AIM for STEM Careers

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A Program that Works

Advancing Interest and Motivation (AIM) for STEM Careers is a National Science Foundation grant-funded project designed to investigate the efficacy of an innovative theory-based career development program. The research project is a collaborative endeavor between Dr. Lawrence O. Flowers at Fayetteville State University and Dr. Lamont A. Flowers at Clemson University's Charles H. Houston Center for the Study of the Black Experience in Education. The goal of the project is to enhance science, technology, engineering, and mathematics (STEM) undergraduate students’ career interests, career motivation, and career self-efficacy. The project team will employ a quasi-experimental research design to investigate the impact of the project on career development outcomes.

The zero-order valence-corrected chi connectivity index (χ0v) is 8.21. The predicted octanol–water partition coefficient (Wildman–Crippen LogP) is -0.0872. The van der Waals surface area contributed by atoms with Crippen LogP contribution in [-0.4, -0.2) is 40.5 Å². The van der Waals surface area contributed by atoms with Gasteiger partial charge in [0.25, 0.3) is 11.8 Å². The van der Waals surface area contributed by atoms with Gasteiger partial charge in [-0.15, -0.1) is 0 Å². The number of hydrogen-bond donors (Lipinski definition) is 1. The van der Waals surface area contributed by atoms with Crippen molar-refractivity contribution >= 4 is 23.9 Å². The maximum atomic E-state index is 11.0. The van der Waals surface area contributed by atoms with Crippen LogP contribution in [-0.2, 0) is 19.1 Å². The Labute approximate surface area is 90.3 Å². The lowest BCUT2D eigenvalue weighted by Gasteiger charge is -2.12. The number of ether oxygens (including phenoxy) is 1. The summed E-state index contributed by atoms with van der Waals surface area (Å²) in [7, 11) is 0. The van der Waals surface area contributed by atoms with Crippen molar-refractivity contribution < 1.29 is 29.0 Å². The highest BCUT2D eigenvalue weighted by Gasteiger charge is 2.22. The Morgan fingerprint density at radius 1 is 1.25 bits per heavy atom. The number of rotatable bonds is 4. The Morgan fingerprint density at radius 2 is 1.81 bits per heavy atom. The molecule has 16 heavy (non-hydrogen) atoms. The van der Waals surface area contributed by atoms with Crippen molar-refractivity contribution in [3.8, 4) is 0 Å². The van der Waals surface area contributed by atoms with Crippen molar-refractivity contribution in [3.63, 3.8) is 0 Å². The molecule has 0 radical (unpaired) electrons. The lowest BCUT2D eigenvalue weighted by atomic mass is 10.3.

In the context of a state-of-the-art STEM Career Development Laboratory, AIM for STEM Careers (AFSC) participants will receive STEM career counseling following the completion of career assessments. Participants will also interact with alumni in the STEM workforce. Additionally, participants will learn how to search for STEM jobs, write a cover letter and resume, interview for a STEM job, and negotiate a STEM job offer.

STEM Statistics

HBCUs awarded 18% of all Bachelor's degrees to African Americans in computer science in 2010

HBCUs awarded 29% of all Bachelor's degrees to African Americans in the biological sciences in 2010 (NCSES, 2013)